University of Cambridge > Talks.cam > Surfaces, Microstructure and Fracture Group > On the probabilistic–deterministic transition involved in a fragmentation process of brittle materials

On the probabilistic–deterministic transition involved in a fragmentation process of brittle materials

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Dynamic fragmentation processes are observed in brittle materials such as ceramics, concrete, glass or rocks submitted to impact loading or blasting. Under such loadings, tensile stresses at high stress-rate develop in the structure. This phenomenon generates a multiple fragmentation characterised by a high density of oriented cracks. The damage properties (namely, activated flaws, kinetics of damage and cracking density) as well as the dynamic strength of the material are important points to be understood.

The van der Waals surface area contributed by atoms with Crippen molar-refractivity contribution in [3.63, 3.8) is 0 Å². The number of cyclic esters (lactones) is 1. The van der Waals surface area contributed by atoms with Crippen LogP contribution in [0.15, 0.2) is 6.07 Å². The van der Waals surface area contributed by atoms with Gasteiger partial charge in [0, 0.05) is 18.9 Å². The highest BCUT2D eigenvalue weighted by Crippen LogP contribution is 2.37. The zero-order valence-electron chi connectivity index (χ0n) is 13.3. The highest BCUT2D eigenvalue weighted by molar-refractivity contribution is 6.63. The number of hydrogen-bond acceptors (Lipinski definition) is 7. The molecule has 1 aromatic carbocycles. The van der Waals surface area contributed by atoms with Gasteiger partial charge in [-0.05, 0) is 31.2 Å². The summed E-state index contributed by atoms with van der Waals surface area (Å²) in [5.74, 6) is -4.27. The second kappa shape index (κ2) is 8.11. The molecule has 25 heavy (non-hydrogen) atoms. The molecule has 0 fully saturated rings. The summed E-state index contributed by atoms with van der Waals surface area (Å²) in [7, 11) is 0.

In the present work, a micro-mechanical model is developed based on two concepts: the “local weakest-link hypothesis” and the “non-obscuration probability of an elementary space-time domain”. This model allows describing how the brittle probabilistic behaviour under quasi-static loading is changed into a determistic stress-rate-dependent behaviour with the increase of the loading rate. The nature of the fragmentation regime (i.e., single at low stress-rate and multiple at high stress-rate) is controlled on the one hand by the volume size of the structure and on the other hand by the loading rate. This model is used to predict the damage properties of several kinds of brittle materials during impact tests.

This talk is part of the Surfaces, Microstructure and Fracture Group series.

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